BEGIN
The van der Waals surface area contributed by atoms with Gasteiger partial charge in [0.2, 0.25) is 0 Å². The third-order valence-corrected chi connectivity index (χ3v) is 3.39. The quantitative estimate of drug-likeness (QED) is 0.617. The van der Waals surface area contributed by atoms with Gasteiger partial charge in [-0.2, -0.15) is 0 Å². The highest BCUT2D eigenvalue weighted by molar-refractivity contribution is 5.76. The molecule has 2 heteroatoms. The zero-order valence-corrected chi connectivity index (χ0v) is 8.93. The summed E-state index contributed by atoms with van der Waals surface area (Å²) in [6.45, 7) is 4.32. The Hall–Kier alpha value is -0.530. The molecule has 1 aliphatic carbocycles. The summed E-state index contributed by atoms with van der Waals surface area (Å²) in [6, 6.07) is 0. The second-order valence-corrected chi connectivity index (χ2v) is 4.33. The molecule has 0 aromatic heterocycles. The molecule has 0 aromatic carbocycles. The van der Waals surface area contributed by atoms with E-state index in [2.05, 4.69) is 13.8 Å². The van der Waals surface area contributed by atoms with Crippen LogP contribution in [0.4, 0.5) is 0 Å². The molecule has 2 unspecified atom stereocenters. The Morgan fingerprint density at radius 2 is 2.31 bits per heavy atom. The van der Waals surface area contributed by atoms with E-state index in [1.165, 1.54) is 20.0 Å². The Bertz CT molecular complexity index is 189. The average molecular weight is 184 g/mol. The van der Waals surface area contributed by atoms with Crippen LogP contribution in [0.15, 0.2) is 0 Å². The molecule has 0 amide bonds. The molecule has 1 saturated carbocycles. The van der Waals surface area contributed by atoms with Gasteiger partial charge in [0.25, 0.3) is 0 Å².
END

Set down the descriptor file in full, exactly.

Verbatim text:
The van der Waals surface area contributed by atoms with Gasteiger partial charge in [0.2, 0.25) is 0 Å². The third-order valence-corrected chi connectivity index (χ3v) is 3.39. The quantitative estimate of drug-likeness (QED) is 0.617. The van der Waals surface area contributed by atoms with Gasteiger partial charge in [-0.2, -0.15) is 0 Å². The highest BCUT2D eigenvalue weighted by molar-refractivity contribution is 5.76. The molecule has 2 heteroatoms. The zero-order valence-corrected chi connectivity index (χ0v) is 8.93. The summed E-state index contributed by atoms with van der Waals surface area (Å²) in [6.45, 7) is 4.32. The Hall–Kier alpha value is -0.530. The molecule has 1 aliphatic carbocycles. The summed E-state index contributed by atoms with van der Waals surface area (Å²) in [6, 6.07) is 0. The second-order valence-corrected chi connectivity index (χ2v) is 4.33. The molecule has 0 aromatic heterocycles. The molecule has 0 aromatic carbocycles. The van der Waals surface area contributed by atoms with E-state index in [2.05, 4.69) is 13.8 Å². The van der Waals surface area contributed by atoms with Crippen LogP contribution in [0.4, 0.5) is 0 Å². The molecule has 2 unspecified atom stereocenters. The Morgan fingerprint density at radius 2 is 2.31 bits per heavy atom. The van der Waals surface area contributed by atoms with E-state index in [1.165, 1.54) is 20.0 Å². The Bertz CT molecular complexity index is 189. The average molecular weight is 184 g/mol. The van der Waals surface area contributed by atoms with Crippen LogP contribution in [0.15, 0.2) is 0 Å². The molecule has 0 amide bonds. The molecule has 1 saturated carbocycles. The van der Waals surface area contributed by atoms with Gasteiger partial charge in [0.25, 0.3) is 0 Å².